Friday, June 15, 2012

Patt Morrison for Monday, June 18, 2012


Monday, June 18, 2012

1-3 p.m.




1:06 – 1:39: OPEN


1:41:30 – 1:58:30

Dambisa Moyo on “Winner Take All: China's Race for Resources and What it Means for the World”

China has so far dominated the mining of rare earth minerals – elements necessary for all those high tech gadgets we can’t live without – and it’s making moves to acquire more global commodities. As China and its middle class grow, so too will their demand for consumer goods and energy. Commodity prices have increased by nearly 150 percent since 2000 and the world’s finite resources will not be able to satisfy future demand. That will undoubtedly lead to conflict. China’s demand for resources is already outstripping its own significant resources and so far the country has supplemented its own supply by buying or trading for the resources it needs, but what about the future? Economist Dambisa Moyo looks at the demand and China’s race for resources.



Dambisa Moyo, economist and author of "Dead Aid, an Influential Critique of Western Aid for Africa." Her new book is is "Winner Take All: China's Race for Resources and What it Means for the World”


2:06 – 2:19

LAUSD’s incredible shrinking school year
Los Angeles Superior Court Judge James Chalfant ruled last week that the current method for LAUSD teacher performance evaluations is inadequate, and that the teachers union will have to come up with a more reasonable method of gauging student achievement. Another aspect of this new deal between LAUSD and the teachers union means that the 2012-13 school year may be shortened as many as five additional days. If these new cuts are approved, the number of days cut from the academic year over the last four years could wind up being18 days. The move may save some teacher’s jobs, as well as art classes, but would put extra pressure on parents to juggle childcare and supervision for the days their kids aren’t in school. And how would academic achievement suffer as a result of a shorter school year? Can teachers condense all the necessary lessons into a shorter year? Where can the district turn for cuts in the already-austere budget?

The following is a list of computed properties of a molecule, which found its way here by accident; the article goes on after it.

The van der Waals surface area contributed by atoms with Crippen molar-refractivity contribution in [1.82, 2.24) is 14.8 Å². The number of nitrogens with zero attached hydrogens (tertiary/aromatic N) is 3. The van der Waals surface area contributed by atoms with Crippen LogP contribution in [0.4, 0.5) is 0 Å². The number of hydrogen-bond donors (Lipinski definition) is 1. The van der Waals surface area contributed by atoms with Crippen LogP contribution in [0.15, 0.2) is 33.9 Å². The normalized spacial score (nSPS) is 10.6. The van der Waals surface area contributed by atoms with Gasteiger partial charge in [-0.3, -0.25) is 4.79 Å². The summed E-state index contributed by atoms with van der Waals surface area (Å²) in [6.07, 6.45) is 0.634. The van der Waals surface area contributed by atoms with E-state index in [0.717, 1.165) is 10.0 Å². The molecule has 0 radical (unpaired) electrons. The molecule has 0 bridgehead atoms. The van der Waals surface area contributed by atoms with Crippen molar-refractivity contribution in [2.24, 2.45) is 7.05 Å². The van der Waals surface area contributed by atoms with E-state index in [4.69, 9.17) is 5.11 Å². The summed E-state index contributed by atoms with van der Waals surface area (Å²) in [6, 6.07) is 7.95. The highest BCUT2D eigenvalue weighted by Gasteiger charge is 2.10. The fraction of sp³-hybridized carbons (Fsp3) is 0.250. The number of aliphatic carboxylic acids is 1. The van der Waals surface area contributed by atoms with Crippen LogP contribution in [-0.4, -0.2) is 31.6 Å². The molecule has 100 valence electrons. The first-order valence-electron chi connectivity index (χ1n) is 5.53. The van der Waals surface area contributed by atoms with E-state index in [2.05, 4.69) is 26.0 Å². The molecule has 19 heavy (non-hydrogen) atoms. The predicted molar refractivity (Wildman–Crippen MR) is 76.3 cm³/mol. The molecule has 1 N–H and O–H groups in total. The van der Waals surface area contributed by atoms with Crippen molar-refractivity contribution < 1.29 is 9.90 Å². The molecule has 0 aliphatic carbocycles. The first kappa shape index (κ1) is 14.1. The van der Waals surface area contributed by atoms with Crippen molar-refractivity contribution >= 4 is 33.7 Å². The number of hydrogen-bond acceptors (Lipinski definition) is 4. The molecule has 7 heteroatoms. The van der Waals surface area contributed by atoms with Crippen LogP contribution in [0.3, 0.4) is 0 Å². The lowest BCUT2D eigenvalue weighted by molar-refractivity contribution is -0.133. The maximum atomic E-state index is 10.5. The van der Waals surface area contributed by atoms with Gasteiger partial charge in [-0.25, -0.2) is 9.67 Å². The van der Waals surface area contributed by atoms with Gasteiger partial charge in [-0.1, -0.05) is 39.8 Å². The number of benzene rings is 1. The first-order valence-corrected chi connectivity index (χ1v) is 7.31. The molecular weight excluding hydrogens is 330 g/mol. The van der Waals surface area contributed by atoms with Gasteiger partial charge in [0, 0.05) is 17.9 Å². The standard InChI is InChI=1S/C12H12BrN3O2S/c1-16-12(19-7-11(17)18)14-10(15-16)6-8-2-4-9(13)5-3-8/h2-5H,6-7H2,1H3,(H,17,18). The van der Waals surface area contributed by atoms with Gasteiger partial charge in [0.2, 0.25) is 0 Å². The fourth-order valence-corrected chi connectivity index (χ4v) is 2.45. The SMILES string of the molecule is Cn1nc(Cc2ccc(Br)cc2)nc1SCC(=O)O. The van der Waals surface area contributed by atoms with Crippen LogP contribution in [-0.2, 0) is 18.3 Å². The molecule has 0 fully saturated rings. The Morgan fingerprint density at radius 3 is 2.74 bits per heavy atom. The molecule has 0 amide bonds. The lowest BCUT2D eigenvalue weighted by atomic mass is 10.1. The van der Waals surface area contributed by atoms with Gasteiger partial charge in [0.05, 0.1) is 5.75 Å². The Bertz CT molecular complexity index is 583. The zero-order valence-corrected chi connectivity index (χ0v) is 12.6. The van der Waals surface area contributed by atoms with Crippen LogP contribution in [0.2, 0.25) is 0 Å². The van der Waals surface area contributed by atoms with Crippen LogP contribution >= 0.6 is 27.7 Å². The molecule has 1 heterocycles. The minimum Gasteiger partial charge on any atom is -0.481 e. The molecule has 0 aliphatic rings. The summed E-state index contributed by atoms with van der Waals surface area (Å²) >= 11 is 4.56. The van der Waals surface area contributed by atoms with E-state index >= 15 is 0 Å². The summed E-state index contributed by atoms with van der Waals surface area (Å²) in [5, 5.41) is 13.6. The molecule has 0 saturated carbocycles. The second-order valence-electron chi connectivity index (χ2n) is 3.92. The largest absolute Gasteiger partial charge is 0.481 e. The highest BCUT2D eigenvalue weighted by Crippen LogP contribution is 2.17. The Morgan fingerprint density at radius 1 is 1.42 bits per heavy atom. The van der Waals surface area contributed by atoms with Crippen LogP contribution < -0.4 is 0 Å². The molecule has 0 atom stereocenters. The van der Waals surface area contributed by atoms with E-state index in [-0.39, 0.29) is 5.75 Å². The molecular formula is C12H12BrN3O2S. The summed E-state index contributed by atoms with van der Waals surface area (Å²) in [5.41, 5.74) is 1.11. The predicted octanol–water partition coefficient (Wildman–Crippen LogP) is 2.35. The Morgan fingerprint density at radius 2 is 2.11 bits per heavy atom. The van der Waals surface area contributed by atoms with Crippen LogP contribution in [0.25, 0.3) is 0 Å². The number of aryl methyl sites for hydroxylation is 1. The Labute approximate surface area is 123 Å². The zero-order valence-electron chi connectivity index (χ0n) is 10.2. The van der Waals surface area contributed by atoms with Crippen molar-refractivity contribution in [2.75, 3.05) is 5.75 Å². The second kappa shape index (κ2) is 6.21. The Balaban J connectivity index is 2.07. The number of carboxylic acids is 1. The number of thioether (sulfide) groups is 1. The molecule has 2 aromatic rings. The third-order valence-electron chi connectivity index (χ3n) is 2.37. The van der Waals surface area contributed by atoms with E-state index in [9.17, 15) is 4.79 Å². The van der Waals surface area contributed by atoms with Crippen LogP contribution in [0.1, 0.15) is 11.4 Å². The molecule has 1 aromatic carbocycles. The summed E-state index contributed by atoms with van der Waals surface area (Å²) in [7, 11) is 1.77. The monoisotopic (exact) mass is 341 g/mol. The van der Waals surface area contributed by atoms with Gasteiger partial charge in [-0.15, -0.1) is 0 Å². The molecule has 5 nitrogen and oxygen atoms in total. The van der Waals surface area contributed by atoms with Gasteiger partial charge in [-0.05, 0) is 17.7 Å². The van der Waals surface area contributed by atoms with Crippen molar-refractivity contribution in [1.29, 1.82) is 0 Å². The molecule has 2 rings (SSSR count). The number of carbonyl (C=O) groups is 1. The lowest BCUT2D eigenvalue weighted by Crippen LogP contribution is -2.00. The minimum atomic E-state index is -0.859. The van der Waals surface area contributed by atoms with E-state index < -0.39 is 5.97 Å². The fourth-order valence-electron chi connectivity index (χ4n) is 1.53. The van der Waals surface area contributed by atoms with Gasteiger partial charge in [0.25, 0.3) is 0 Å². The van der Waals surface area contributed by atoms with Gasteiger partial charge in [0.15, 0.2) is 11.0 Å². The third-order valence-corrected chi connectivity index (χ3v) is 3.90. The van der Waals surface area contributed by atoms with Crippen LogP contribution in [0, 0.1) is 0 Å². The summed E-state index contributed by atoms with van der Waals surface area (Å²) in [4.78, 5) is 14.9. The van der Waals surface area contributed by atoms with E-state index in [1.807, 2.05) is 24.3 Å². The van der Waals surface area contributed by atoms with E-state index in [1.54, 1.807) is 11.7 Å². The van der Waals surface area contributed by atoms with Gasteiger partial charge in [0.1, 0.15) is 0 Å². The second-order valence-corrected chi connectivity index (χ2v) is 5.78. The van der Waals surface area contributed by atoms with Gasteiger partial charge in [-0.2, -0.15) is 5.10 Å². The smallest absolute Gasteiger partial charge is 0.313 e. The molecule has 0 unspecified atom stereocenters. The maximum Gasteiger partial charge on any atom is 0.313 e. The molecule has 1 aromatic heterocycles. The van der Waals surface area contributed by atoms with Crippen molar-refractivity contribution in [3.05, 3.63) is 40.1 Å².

Nancy Weems, an LAUSD charter school teacher
Scott Folsom, president of the Los Angeles 10th District Parent Teacher Student Association


2:30 – 2:39

Motorcycle fatalities increase nationwide as helmet laws grow less strict

Highway fatalities have decreases dramatically over the last decade, except for one group: motorcyclists. Despite the fact that helmets have been proven by the Centers of Disease Control and Prevention to decrease fatalities for motorcycle drivers by thirty-seven percent and passengers by forty-one percent, the American Motorcyclist Association, the Motorcycle Riders Foundation and the American Bikers Aiming Toward Education (ABATE) have spent millions lobbying congress against passing new helmet laws. In some cases lobbyists have even tried and succeeded in repealing current laws. Many of the groups argue that government money should be spent training motorcyclists instead of on things like checkpoints for helmet safety. According to, “if the biker groups’ lobbyists and congressional allies have their way…the National Highway Traffic Safety Administration (NHTSA)…would be blocked from providing any more grants to states to conduct highway stops of motorcyclists to check for safety violations.” The number of states requiring that all motorcyclists wear helmets continues to drop; with Michigan’s April repeal of its fifty-year-old helmet law, only nineteen states now have such regulations, down from the total of forty-seven in 1970. Current California law requires all motorcycle riders to wear helmets, but will that continue to be the case? And do you think that helmets should be required?




Rick Schmitt, who wrote a recent article on motorcycle helmet laws and fatalities for








Lauren Osen

Southern California Public Radio - 89.3 KPCC

626-583-5173 / 626-483-5278 @Patt_Morrison


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